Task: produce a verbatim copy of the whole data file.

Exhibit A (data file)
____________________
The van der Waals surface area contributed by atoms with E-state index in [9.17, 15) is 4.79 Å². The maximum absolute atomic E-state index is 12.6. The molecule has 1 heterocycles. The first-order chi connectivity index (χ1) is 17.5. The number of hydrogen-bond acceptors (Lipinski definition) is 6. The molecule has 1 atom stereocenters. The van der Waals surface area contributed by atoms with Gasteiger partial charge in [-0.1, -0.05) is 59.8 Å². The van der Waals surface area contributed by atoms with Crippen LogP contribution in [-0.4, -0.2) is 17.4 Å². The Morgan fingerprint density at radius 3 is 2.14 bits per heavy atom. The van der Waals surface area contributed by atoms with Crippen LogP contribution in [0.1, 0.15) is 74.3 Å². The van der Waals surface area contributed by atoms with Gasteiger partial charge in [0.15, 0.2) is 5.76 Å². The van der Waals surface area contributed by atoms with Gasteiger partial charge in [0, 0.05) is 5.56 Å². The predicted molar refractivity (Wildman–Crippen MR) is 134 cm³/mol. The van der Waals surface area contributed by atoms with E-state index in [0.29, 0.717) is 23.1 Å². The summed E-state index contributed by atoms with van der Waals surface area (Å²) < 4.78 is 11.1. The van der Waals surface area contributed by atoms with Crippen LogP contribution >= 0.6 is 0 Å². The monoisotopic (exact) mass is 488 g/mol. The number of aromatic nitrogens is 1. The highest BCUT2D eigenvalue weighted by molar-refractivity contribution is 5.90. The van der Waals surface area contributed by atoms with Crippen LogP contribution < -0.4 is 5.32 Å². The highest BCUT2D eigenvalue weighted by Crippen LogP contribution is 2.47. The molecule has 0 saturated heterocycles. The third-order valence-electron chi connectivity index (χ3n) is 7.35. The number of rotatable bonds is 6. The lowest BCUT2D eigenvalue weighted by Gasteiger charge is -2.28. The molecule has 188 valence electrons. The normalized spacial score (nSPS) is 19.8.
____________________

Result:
The van der Waals surface area contributed by atoms with E-state index in [9.17, 15) is 4.79 Å². The maximum absolute atomic E-state index is 12.6. The molecule has 1 heterocycles. The first-order chi connectivity index (χ1) is 17.5. The number of hydrogen-bond acceptors (Lipinski definition) is 6. The molecule has 1 atom stereocenters. The van der Waals surface area contributed by atoms with Gasteiger partial charge in [-0.1, -0.05) is 59.8 Å². The van der Waals surface area contributed by atoms with Crippen LogP contribution in [-0.4, -0.2) is 17.4 Å². The Morgan fingerprint density at radius 3 is 2.14 bits per heavy atom. The van der Waals surface area contributed by atoms with Crippen LogP contribution in [0.1, 0.15) is 74.3 Å². The van der Waals surface area contributed by atoms with Gasteiger partial charge in [0.15, 0.2) is 5.76 Å². The van der Waals surface area contributed by atoms with Gasteiger partial charge in [0, 0.05) is 5.56 Å². The predicted molar refractivity (Wildman–Crippen MR) is 134 cm³/mol. The van der Waals surface area contributed by atoms with E-state index in [0.29, 0.717) is 23.1 Å². The summed E-state index contributed by atoms with van der Waals surface area (Å²) < 4.78 is 11.1. The van der Waals surface area contributed by atoms with Crippen LogP contribution >= 0.6 is 0 Å². The monoisotopic (exact) mass is 488 g/mol. The number of aromatic nitrogens is 1. The highest BCUT2D eigenvalue weighted by molar-refractivity contribution is 5.90. The van der Waals surface area contributed by atoms with Crippen LogP contribution < -0.4 is 5.32 Å². The highest BCUT2D eigenvalue weighted by Crippen LogP contribution is 2.47. The molecule has 0 saturated heterocycles. The third-order valence-electron chi connectivity index (χ3n) is 7.35. The number of rotatable bonds is 6. The lowest BCUT2D eigenvalue weighted by Gasteiger charge is -2.28. The molecule has 188 valence electrons. The normalized spacial score (nSPS) is 19.8.